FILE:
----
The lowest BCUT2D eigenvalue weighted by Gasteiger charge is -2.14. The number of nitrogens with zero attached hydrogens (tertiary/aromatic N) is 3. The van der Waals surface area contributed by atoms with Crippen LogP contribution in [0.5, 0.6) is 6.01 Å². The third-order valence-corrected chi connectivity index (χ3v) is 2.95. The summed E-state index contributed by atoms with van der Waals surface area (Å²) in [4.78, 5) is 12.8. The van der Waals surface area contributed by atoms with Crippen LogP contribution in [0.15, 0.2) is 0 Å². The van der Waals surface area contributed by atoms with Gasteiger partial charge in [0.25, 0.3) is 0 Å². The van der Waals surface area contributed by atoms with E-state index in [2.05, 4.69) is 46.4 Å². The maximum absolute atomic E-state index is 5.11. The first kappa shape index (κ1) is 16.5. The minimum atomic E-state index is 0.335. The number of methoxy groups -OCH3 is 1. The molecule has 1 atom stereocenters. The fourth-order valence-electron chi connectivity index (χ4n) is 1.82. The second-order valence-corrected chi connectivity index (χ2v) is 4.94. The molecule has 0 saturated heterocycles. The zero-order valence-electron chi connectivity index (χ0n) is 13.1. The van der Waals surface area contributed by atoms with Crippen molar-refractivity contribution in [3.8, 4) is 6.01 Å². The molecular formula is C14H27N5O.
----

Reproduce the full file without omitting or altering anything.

The lowest BCUT2D eigenvalue weighted by Gasteiger charge is -2.14. The number of nitrogens with zero attached hydrogens (tertiary/aromatic N) is 3. The van der Waals surface area contributed by atoms with Crippen LogP contribution in [0.5, 0.6) is 6.01 Å². The third-order valence-corrected chi connectivity index (χ3v) is 2.95. The summed E-state index contributed by atoms with van der Waals surface area (Å²) in [4.78, 5) is 12.8. The van der Waals surface area contributed by atoms with Crippen LogP contribution in [0.15, 0.2) is 0 Å². The van der Waals surface area contributed by atoms with Gasteiger partial charge in [0.25, 0.3) is 0 Å². The van der Waals surface area contributed by atoms with E-state index in [2.05, 4.69) is 46.4 Å². The maximum absolute atomic E-state index is 5.11. The first kappa shape index (κ1) is 16.5. The minimum atomic E-state index is 0.335. The number of methoxy groups -OCH3 is 1. The molecule has 1 atom stereocenters. The fourth-order valence-electron chi connectivity index (χ4n) is 1.82. The second-order valence-corrected chi connectivity index (χ2v) is 4.94. The molecule has 0 saturated heterocycles. The zero-order valence-electron chi connectivity index (χ0n) is 13.1. The van der Waals surface area contributed by atoms with Crippen molar-refractivity contribution in [3.8, 4) is 6.01 Å². The molecular formula is C14H27N5O.